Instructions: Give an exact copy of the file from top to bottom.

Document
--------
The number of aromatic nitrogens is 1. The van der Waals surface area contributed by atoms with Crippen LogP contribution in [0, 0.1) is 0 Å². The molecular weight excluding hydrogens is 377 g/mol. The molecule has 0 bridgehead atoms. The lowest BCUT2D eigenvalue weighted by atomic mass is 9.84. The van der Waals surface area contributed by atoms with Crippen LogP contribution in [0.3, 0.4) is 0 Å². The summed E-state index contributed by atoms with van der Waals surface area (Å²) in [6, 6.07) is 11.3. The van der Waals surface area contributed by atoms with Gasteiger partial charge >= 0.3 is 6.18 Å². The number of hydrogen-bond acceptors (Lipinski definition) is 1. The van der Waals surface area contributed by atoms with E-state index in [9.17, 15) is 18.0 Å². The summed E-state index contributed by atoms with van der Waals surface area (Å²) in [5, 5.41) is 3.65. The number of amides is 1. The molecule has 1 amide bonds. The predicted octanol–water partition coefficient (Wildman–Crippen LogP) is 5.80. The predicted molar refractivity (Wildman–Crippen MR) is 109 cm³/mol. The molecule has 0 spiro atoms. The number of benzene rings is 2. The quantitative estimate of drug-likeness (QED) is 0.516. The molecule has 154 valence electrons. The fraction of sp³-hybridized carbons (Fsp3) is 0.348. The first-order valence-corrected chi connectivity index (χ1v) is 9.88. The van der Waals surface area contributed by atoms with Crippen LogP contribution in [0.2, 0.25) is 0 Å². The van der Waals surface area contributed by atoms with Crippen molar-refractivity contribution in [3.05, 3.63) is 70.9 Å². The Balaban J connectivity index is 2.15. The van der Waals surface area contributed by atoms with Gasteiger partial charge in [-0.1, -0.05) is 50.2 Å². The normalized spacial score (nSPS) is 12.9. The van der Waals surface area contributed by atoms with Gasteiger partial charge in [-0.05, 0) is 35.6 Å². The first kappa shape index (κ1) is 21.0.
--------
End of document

The number of aromatic nitrogens is 1. The van der Waals surface area contributed by atoms with Crippen LogP contribution in [0, 0.1) is 0 Å². The molecular weight excluding hydrogens is 377 g/mol. The molecule has 0 bridgehead atoms. The lowest BCUT2D eigenvalue weighted by atomic mass is 9.84. The van der Waals surface area contributed by atoms with Crippen LogP contribution in [0.3, 0.4) is 0 Å². The summed E-state index contributed by atoms with van der Waals surface area (Å²) in [6, 6.07) is 11.3. The van der Waals surface area contributed by atoms with Gasteiger partial charge >= 0.3 is 6.18 Å². The number of hydrogen-bond acceptors (Lipinski definition) is 1. The van der Waals surface area contributed by atoms with E-state index in [9.17, 15) is 18.0 Å². The summed E-state index contributed by atoms with van der Waals surface area (Å²) in [5, 5.41) is 3.65. The number of amides is 1. The molecule has 1 amide bonds. The predicted octanol–water partition coefficient (Wildman–Crippen LogP) is 5.80. The predicted molar refractivity (Wildman–Crippen MR) is 109 cm³/mol. The molecule has 0 spiro atoms. The number of benzene rings is 2. The quantitative estimate of drug-likeness (QED) is 0.516. The molecule has 154 valence electrons. The fraction of sp³-hybridized carbons (Fsp3) is 0.348. The first-order valence-corrected chi connectivity index (χ1v) is 9.88. The van der Waals surface area contributed by atoms with Crippen LogP contribution in [0.2, 0.25) is 0 Å². The van der Waals surface area contributed by atoms with Crippen molar-refractivity contribution in [3.05, 3.63) is 70.9 Å². The Balaban J connectivity index is 2.15. The van der Waals surface area contributed by atoms with Gasteiger partial charge in [-0.1, -0.05) is 50.2 Å². The normalized spacial score (nSPS) is 12.9. The van der Waals surface area contributed by atoms with Gasteiger partial charge in [-0.05, 0) is 35.6 Å². The first kappa shape index (κ1) is 21.0.